Leopard and cubs spotted in Garden Route

Posted on 23 April 2020

Geo Parkes & Sons Timber Merchants located on the Garden Route were pleasantly surprised to find a leopard and her two cubs had been filmed by motion cameras belonging to the company.

The exact location of the animals has not been disclosed in order to protect them from any human threat. The Cape Leopard Trust has clarified that the video was not taken in Jonkershoek.

WhatsApp users have been circulating the video stating that the sighting took place in Jonkershoek and this is, in fact, untrue.

‘While there certainly are leopards in Jonkershoek, this specific clip was not recorded there. Please always make sure to fact check information before sending it on!’ wrote the Cape Leopard Trust in a Facebook post.

The Cape Leopard Trust (CLT) consists of a dedicated team of individuals across various areas who participate in innovative research, conservation and educational projects geared towards promoting the conservation of biological diversity.

In a recent article published by CLT on the topic of leopard sightings and lockdown, Wildlife Biologist Jeannie Hayward wrote that a misconception surrounding leopard sightings and the correlation it has with lockdown has been formed.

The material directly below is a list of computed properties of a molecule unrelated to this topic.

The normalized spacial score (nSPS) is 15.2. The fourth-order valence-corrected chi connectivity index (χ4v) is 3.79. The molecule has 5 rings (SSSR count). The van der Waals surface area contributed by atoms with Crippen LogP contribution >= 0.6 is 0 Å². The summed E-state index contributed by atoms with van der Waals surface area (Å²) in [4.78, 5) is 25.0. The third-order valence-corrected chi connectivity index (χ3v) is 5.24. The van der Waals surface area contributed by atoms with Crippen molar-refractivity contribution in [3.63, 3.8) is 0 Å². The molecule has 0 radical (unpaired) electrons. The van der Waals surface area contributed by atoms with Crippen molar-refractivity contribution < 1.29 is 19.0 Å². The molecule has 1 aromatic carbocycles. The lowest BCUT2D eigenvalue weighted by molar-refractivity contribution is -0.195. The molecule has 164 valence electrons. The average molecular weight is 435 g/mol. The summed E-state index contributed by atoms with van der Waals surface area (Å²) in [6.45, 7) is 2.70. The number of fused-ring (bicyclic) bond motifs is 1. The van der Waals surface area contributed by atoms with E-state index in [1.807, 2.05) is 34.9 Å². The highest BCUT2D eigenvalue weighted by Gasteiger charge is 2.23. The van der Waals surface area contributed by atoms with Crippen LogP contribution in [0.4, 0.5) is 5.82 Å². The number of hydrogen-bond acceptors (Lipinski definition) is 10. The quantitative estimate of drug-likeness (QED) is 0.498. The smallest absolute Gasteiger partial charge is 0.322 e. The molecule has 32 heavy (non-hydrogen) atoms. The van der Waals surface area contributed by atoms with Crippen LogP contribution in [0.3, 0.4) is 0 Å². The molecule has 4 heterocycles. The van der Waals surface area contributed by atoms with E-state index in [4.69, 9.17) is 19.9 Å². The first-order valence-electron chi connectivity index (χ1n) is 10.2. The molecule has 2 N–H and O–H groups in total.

‘Many people still do not realise that there are wild leopards living free and unfenced in almost all of the mountainous regions of the Western Cape – and that they have been there since long before lockdown – even long before human settlement of the Cape Province.’

‘Leopards in the Cape mountains are notoriously elusive and shy of people, and the best way to study them is by using remote-sensing field cameras. It’s not unusual to get images of leopards from the mountain slopes above Boland and Overstrand towns like Paarl, Stellenbosch, Grabouw, Gordon’s Bay and Kleinmond, yet so many people are still surprised to find out that they are there.’

‘Since lockdown started in SA, there have been some widely reported photos and sightings of leopards in the Cape Winelands and Overstrand. In some cases, the photos are being touted as being the direct result of lockdown and leopards now suddenly “roaming free”.’

Hawyard explained that the leopards have always roamed these areas and that the sightings don’t necessarily have anything to do with lockdown.

‘It must be added that it is indeed entirely possible for leopards to be a bit bolder and move lower down on mountain slopes than they usually would now that there is so much less human movement and activity. It is of course not just the physical presence of humans that is much less, but also our cacophony of sounds (traffic, construction etc) and smells (exhaust fumes, processing plants etc), which, collectively, usually act as a powerful deterrent to most wildlife.’

Take a look at the footage of the mother leopard and her two cubs below:


Image: Facebook/ Geo Parkes & Sons Timber Merchants/ Screenshot from video

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